Putting forth a convincing argument

If you want to argue effectively and convincingly, the structure of the argument is pivotal. To learn how to construct a good argument, the participants should go through this exercise at least twice.

  1. Write down the 6 steps of a good argument on 6 large sheets of paper:
    a. Introduction
    b. Claim
    c. Arguments
    d. Examples
    e. Refuting objections
    f. Conclusion
  2. Tape the sheets to the floor at least 1 meter apart.
  3. Ask the participants to take turns speaking using this argument structure. It is important that the exercise is done quickly without interruptions.
  4. Ask the first speaker to present their argumentation. Give them a random Dialoogle card and ask them to choose a topic based on the picture.
  5. Give the speaker a maximum of 10 seconds to reflect – and then ask them to stand on the first sheet of paper and start their introduction. You can support them with the question: ”What do you want to tell us about?”
  6. Right after they have finished their introduction, the speaker moves to the second sheet and submits their claim. Here you can help with the question: ”What is your claim?”
  7. The speaker then moves to the third sheet and begins to argue for their claim. If they need help, you can assist by asking: ”Why do you think that….?”
  8. Immediately after, the speaker moves to the fourth sheet and submits their examples. At this step, many speakers will just continue their argumentation. Therefore, it is important that you encourage the speaker to come up with concrete examples. You can do this by asking: ”Can you give us some concrete examples?”. The most effective examples involves the speaker using a first-person narrative.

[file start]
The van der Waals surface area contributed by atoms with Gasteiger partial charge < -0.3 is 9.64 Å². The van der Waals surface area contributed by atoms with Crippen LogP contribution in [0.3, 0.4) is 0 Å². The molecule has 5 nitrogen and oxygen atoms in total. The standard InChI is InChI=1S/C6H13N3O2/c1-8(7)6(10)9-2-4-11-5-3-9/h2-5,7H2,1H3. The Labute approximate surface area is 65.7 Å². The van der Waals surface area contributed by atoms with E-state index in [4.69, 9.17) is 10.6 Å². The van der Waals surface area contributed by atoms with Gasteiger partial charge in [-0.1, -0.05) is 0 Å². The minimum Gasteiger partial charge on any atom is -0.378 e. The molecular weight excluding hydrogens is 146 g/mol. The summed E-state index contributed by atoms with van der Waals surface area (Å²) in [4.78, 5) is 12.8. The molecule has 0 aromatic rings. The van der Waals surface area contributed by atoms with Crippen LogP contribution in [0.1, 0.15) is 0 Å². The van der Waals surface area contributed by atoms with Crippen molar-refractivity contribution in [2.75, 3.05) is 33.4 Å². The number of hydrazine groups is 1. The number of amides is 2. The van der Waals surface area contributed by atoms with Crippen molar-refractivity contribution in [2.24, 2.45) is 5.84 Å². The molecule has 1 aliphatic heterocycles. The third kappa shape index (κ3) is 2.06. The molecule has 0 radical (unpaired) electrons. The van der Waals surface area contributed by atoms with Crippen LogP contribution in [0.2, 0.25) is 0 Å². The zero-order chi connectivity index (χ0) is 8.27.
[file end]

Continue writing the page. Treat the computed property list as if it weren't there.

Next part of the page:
9. On the fifth sheet, you may challenge the speaker with objections and counter-arguments: ”Now, it is not everyone who thinks…”  or ”I do not experience it as a problem that….”
  10. Now it’s time for the speaker to finish their argumentation. You can support them by asking: ”Can you summarize and suggest a possible solution?”
  11. When all participants have been through the first round, you repeat the exercise, preferably without the support questions.

After this training, it could be fun and useful to do group exercise with the participants. Ask the participants to imagine that they are city council members from different political parties. The city council has been granted £1,5 mill. from a deceased citizen. Now the city council have to decide how to use the money. This exercise will demonstrate how effective this argument structure is. Those with the most captivating examples will generally get the biggest support.



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